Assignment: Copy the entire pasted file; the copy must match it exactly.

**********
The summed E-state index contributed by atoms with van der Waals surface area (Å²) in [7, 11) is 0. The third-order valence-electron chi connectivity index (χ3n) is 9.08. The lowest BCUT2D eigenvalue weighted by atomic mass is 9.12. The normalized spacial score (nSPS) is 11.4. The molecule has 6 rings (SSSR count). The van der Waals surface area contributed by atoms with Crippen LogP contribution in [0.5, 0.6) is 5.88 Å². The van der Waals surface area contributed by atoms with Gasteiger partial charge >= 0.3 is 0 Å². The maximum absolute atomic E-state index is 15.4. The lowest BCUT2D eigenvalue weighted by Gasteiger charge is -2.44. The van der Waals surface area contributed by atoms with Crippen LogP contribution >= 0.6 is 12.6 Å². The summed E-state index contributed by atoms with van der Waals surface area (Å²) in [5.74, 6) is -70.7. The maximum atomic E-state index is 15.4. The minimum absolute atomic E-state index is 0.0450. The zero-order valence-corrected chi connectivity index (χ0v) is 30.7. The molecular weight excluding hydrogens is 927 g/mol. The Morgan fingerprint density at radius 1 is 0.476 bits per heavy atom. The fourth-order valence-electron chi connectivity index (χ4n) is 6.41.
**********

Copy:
The summed E-state index contributed by atoms with van der Waals surface area (Å²) in [7, 11) is 0. The third-order valence-electron chi connectivity index (χ3n) is 9.08. The lowest BCUT2D eigenvalue weighted by atomic mass is 9.12. The normalized spacial score (nSPS) is 11.4. The molecule has 6 rings (SSSR count). The van der Waals surface area contributed by atoms with Crippen LogP contribution in [0.5, 0.6) is 5.88 Å². The van der Waals surface area contributed by atoms with Gasteiger partial charge >= 0.3 is 0 Å². The maximum absolute atomic E-state index is 15.4. The lowest BCUT2D eigenvalue weighted by Gasteiger charge is -2.44. The van der Waals surface area contributed by atoms with Crippen LogP contribution >= 0.6 is 12.6 Å². The summed E-state index contributed by atoms with van der Waals surface area (Å²) in [5.74, 6) is -70.7. The maximum atomic E-state index is 15.4. The minimum absolute atomic E-state index is 0.0450. The zero-order valence-corrected chi connectivity index (χ0v) is 30.7. The molecular weight excluding hydrogens is 927 g/mol. The Morgan fingerprint density at radius 1 is 0.476 bits per heavy atom. The fourth-order valence-electron chi connectivity index (χ4n) is 6.41.